Although embroidery has several centuries of development as an art form and hobby, the craft is still evolving today. You can find artists pushing boundaries with their materials in numerous ways, creating everything from natural meadows to inspirational sayings.
You can find artists pushing boundaries with their materials in numerous ways, creating everything from natural meadows to inspirational sayings.
One of the artists at the forefront of embroidery’s evolution is Ipnot. This Japanese influencer and textile magician replicates three-dimensional replicas of leaves, household items, food, and more.
You can certainly tell the artist has a passion for her 3D embroidery skills from the moment she picks up the needle and threat. Ipnot says that she felt inspired to take up this medium after watching her grandmother’s techniques when she was young.
It didn’t take long for the artist to find a specific stitch that would eventually become part of her signature style. “I found that the French knot could be done by wrapping thread around the needle,” Ipnot said. “I find that type of stitching to be lots of fun to do, and it is my favorite one.”
The Artist Chooses from a Palette of 500 Colors
When Ipnot starts working on a new embroidery creation, she selects a thread from a palette that includes over 500 hues.
She starts building up the 3D objects within her circle using the French knot stitches she loves a lot. As the work progresses, it would be fair to compare her skills to that of a French Impressionist painter, filling the area with tiny color dots until she achieves the scene she wants to convey to the viewer.
When Ipnot is finished with her work, you’ll find realistic food renderings, an upright cherry tree in full blossom, and other designs that seem to jump right off of the fabric.
After she is finished with the embroidery, the artist uses clever angles and props to accentuate the illusions she creates with each stitch. When you see Ipnot’s work on Instagram, it almost appears real.
In one of her most notable pieces, two autumn leaves seem to be floating in midair. For another, she uses yellow and cream-colored thread to represent the stretchy, melted cheese on a pizza slice.
If you love embroidery, her portfolio might be one of the best viewing experiences you have this year. It takes thousands of French knots to achieve the outcomes Ipnot accomplishes with this work.
What Is the History of Embroidery?
Embroidery could be one of the first skills that humans developed. It is the art of decorating fabric, textiles, or other materials using a needle to apply yarn or thread.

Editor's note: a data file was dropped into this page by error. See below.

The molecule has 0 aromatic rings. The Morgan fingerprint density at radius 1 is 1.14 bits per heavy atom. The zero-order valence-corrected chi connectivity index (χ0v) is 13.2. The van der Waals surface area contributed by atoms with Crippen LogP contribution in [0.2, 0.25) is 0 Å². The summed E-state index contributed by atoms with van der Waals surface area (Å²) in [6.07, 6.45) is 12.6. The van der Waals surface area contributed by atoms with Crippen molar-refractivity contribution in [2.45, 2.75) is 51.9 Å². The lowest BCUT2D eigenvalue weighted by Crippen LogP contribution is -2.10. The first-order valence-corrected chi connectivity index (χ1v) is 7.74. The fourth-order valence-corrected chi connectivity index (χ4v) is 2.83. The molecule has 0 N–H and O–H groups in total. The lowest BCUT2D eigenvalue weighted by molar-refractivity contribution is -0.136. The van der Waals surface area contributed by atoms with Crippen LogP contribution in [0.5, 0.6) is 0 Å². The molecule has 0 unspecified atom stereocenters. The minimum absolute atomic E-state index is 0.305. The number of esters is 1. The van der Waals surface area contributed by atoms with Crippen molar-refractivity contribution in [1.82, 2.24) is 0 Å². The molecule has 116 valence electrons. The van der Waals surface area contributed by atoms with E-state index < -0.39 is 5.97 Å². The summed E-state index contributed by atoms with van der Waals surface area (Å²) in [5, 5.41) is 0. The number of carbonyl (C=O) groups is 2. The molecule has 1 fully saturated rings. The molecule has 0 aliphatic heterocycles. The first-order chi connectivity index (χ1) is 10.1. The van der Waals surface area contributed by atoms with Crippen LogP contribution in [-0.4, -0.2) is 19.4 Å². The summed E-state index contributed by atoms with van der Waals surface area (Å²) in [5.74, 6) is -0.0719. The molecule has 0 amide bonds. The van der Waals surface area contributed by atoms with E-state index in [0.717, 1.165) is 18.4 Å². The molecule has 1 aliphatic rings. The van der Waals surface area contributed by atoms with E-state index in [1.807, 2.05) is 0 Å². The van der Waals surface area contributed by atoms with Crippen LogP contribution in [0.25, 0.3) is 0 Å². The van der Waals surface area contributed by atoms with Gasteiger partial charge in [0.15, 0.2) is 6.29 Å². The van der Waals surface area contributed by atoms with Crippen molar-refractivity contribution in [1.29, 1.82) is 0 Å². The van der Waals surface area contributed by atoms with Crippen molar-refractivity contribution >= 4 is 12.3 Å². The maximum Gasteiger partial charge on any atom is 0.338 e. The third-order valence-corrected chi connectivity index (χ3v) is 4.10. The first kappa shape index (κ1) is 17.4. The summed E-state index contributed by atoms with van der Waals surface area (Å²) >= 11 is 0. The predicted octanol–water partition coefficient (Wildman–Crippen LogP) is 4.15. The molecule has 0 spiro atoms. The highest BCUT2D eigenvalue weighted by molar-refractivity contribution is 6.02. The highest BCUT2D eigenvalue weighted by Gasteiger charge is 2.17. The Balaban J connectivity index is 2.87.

We get the English word “embroidery” from the French word “broderie,” which means to embellish something.
The origins seem to come from the Near East and China, with archeological finds suggesting that it is up to 30,000 years old.
Some of the earliest surviving examples of this technique come from 2,500 years ago during the Warring States era in China. Swedish researchers have found Viking-based work that is more than 1,000 years old.
It was around the 11th century when all Europeans began to embrace this art form, especially when the church threw its support behind the efforts. Tablecloths, tapestries, and royal robes were soon commissioned, but it would be an art form that would eventually become a rite of passage for many girls.
Today’s embroidery looks different, especially when looking at apparel. Computers can stitch faster than humans, which means you have more programming work to do than efforts with a needle and thread. That’s why Ipnot’s work stands out today.
More About the Artist: Ipnot
Although Ipnot doesn’t tell you her real name, she does say that her artistry moniker is a nickname that she’s had since her childhood. She credits all of the crafty and creative people that were in her life while growing up because they’ve served as her inspiration for creating those 3D embroidery masterpieces.
“I was drawn to embroidery because my grandmother used to do it, and she made it look very relaxing and enjoyable,” Ipnot writes. “So, I tried it, and I enjoyed it myself.”
The artist says that when she starts working on a new project, it doesn’t feel like work at all. It’s more of a hobby since she gets to have so much fun doing the work.
Ipnot’s work has been featured in several shows and galleries over the years, with her first displays reaching the public in 2011. One of her most significant accomplishments was getting featured in the 2019 “Discover the One Japanese Art” show in Abu Dhabi.